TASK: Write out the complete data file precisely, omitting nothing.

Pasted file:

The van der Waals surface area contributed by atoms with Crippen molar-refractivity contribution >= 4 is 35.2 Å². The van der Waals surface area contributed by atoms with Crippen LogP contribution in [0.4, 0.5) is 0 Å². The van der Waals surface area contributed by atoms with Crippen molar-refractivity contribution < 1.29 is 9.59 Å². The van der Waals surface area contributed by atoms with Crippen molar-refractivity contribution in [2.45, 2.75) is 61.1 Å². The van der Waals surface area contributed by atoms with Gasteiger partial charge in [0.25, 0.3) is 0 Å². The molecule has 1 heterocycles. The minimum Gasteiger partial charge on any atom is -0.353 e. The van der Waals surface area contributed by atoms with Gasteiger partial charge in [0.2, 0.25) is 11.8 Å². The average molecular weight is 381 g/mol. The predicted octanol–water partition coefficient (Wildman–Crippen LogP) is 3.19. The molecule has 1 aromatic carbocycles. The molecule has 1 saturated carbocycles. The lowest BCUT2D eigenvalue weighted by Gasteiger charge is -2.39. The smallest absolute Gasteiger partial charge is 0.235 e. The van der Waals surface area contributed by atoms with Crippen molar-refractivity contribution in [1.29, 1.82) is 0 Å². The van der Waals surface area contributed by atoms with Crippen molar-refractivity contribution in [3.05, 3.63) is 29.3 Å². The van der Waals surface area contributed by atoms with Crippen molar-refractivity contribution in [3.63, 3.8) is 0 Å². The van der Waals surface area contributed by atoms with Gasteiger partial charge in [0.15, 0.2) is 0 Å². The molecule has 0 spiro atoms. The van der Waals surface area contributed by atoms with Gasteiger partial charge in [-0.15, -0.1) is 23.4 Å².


The van der Waals surface area contributed by atoms with Crippen molar-refractivity contribution >= 4 is 35.2 Å². The van der Waals surface area contributed by atoms with Crippen LogP contribution in [0.4, 0.5) is 0 Å². The van der Waals surface area contributed by atoms with Crippen molar-refractivity contribution < 1.29 is 9.59 Å². The van der Waals surface area contributed by atoms with Crippen molar-refractivity contribution in [2.45, 2.75) is 61.1 Å². The van der Waals surface area contributed by atoms with Gasteiger partial charge in [0.25, 0.3) is 0 Å². The molecule has 1 heterocycles. The minimum Gasteiger partial charge on any atom is -0.353 e. The van der Waals surface area contributed by atoms with Gasteiger partial charge in [0.2, 0.25) is 11.8 Å². The average molecular weight is 381 g/mol. The predicted octanol–water partition coefficient (Wildman–Crippen LogP) is 3.19. The molecule has 1 aromatic carbocycles. The molecule has 1 saturated carbocycles. The lowest BCUT2D eigenvalue weighted by Gasteiger charge is -2.39. The smallest absolute Gasteiger partial charge is 0.235 e. The van der Waals surface area contributed by atoms with Crippen molar-refractivity contribution in [1.29, 1.82) is 0 Å². The van der Waals surface area contributed by atoms with Crippen molar-refractivity contribution in [3.05, 3.63) is 29.3 Å². The van der Waals surface area contributed by atoms with Crippen molar-refractivity contribution in [3.63, 3.8) is 0 Å². The van der Waals surface area contributed by atoms with Gasteiger partial charge in [0.15, 0.2) is 0 Å². The molecule has 0 spiro atoms. The van der Waals surface area contributed by atoms with Gasteiger partial charge in [-0.15, -0.1) is 23.4 Å².